Patterico's Pontifications

2/19/2014

Perennially Dishonest L.A. Times Writer Michael Hiltzik: The CBO Report Saying 500,000 People Will Lose Jobs From an Increase in the Minimum Wage Is a Slam Dunk for Increasing the Minimum Wage

Filed under: General — Patterico @ 10:25 pm

Typical dishonesty from a dishonest writer. Here’s Hiltzik:

Here are the main points. See if you can guess which one has gotten the most headline play in the news.
1. Wages would rise for 16.5 million workers.
2. Income for families living below the poverty line would rise by a combined $5 billion, and by $12 billion for those earning less than three times the poverty level.
3. About 900,000 people would be moved out of poverty.
4. The raise would reduce total employment by about 500,000 workers.

Those are the main points? How about I quote, in its entirety, the summary at the head of the report:

Increasing the minimum wage would have two principal effects on low-wage workers. Most of them would receive higher pay that would increase their family’s income, and some of those families would see their income rise above the federal poverty threshold. But some jobs for low-wage workers would probably be eliminated, the income of most workers who became jobless would fall substantially, and the share of low-wage workers who were employed would probably fall slightly.

The way Hiltzik explains it, there is only one “main point” that is negative — yet the full summary I just quoted notes not only that half a million people would likely be out of work, but that (duh) their incomes would “fall substantially” and that the general effect on employment for low-wage workers would be bad.

The report also notes near the top:

Moreover, the increased earnings for some workers would be accompanied by reductions in real (inflation-adjusted) income for the people who became jobless because of the minimum-wage increase, for business owners, and for consumers facing higher prices.

Funny, I don’t see higher prices for consumers among Hiltzik’s “main points.” Nor do I see lower income for business owners among Hiltzik’ “main points.”

And while Hiltzik is happy to tell us about the $5 billion increase in income for those in so-called “poverty” and the $12 billion increase in income for some relatively less well-off people, the report actually lists three different effects on income in one place, and four in another. Hiltzik gives us the two rosiest income effects, but fails to mention this one:

Real income would decrease, on net, by $17 billion for families whose income would otherwise have been six times the poverty threshold or more, lowering their average family income by 0.4 percent.

Funny how increases in income for some are among the reports “main points” — but decreases in income for others are . . . not.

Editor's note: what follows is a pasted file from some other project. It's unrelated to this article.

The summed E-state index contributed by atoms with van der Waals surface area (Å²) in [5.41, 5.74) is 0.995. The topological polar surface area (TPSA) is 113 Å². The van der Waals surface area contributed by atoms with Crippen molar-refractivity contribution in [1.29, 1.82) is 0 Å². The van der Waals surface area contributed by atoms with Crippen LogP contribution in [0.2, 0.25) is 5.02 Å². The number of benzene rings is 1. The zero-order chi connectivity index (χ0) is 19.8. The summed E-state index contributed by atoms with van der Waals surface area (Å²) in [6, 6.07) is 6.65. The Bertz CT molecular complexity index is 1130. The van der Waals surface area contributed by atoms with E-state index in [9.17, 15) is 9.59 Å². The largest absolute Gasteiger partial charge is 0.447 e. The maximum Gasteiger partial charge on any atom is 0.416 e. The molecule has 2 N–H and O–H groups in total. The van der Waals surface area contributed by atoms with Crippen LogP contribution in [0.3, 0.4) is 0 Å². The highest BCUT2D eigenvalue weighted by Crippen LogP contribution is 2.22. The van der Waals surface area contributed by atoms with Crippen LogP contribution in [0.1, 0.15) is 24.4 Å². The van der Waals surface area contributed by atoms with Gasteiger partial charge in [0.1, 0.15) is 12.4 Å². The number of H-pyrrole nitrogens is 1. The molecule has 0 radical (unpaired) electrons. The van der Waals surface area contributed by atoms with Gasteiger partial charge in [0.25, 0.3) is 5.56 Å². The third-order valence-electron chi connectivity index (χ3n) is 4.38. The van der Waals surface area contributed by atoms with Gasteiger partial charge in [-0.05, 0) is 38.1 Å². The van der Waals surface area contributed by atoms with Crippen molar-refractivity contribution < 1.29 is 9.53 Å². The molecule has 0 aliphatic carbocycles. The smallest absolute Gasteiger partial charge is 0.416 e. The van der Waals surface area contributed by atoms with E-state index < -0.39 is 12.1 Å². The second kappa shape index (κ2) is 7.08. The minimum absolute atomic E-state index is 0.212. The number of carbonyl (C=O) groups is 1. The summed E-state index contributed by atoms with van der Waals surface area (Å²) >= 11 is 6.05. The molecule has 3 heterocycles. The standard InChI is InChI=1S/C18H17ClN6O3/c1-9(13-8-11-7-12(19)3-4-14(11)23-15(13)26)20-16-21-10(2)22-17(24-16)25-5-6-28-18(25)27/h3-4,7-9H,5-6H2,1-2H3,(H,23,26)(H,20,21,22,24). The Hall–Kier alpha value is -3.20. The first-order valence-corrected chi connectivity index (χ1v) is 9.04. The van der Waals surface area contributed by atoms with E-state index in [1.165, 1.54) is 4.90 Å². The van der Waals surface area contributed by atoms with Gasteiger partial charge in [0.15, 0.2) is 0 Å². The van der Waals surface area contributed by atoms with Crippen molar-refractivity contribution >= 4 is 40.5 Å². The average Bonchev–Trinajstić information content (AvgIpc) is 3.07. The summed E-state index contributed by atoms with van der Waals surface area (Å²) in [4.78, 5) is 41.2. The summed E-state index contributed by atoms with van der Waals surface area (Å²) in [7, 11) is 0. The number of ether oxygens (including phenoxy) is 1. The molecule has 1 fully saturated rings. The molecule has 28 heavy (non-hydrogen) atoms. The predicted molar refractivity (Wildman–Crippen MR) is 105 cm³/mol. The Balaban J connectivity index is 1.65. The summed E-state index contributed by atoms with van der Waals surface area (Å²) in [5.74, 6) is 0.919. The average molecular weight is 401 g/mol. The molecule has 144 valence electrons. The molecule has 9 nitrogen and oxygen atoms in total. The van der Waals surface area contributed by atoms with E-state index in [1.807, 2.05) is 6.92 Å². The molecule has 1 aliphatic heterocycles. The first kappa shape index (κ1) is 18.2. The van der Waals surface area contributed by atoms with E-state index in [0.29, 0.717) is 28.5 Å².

After a while, it starts to look like Hiltzik’s “main points” have been cherry picked by a reporter with a history of dishonesty and sneakiness, who wants to sell readers his partisan and slanted view of the report’s findings.

Shockingly.

Thanks to Dana.

22 Responses to “Perennially Dishonest L.A. Times Writer Michael Hiltzik: The CBO Report Saying 500,000 People Will Lose Jobs From an Increase in the Minimum Wage Is a Slam Dunk for Increasing the Minimum Wage”

  1. Ding.

    Patterico (9c670f)

  2. I had my hourly salary increased once in my life, from 9 dollars to 10 dollars, and my hour increased when I was given summer assignments (mid 2000, before the financial crash).

    Needless to say, I was not risen out of “poverty” in any meaningful fashion. FICA eats up some of the raise, and student loan debt and other financial obligations remained.

    16.5 million workers might get pay raises – in a nation of over 350 million people. This means the min wage raise is a moot point for many who already earn way above it. For the retail and service industry workers, their lives improve by maybe 30 more dollars a month, unless you were working full time at min wage.

    There won’t be much massive layoffs outside of some fast food joints. Others will cut hours slightly, dump workers on ACA, or just raise prices on consumers.

    And lots of small businesses pay their workers cash under the table.

    lee (b2dfc0)

  3. It is obvious that Michael Hiltzik needs to have his salary adjusted to the Minimum Wage here in CA, as it would bring his compensation more in line with his contribution to the the quality of the LAT.
    A true level of compensation would have him reimbursing the Times for the costs of his office and related equipment/service that they provide him.

    askeptic (2bb434)

  4. But Patterico, those workers who lost their jobs would have unemployment insurance and food stamps and Medicaid and all the other trappings of the good life on the dole. Funemployment!

    What’s your point? It seems like win-win to these statists.

    Kevin M (dbcba4)

  5. I note that Hiltzik hates the new season of House of Cards. Just another reason to think it’s pretty good.

    Kevin M (dbcba4)

  6. The downside of reading this blog is I discovered Michael Hiltzik exists. And somehow he has a job.

    Steve57 (a7ff60)

  7. unexpectedly?

    redc1c4 (abd49e)

  8. Red, Michael Hiltzik is like the Spanish Inquisition.

    http://www.youtube.com/watch?v=P1iBbBL1040

    Or food poisoning. Nobody ever expects it. Especially when it’s writing for a newspaper.

    Steve57 (a7ff60)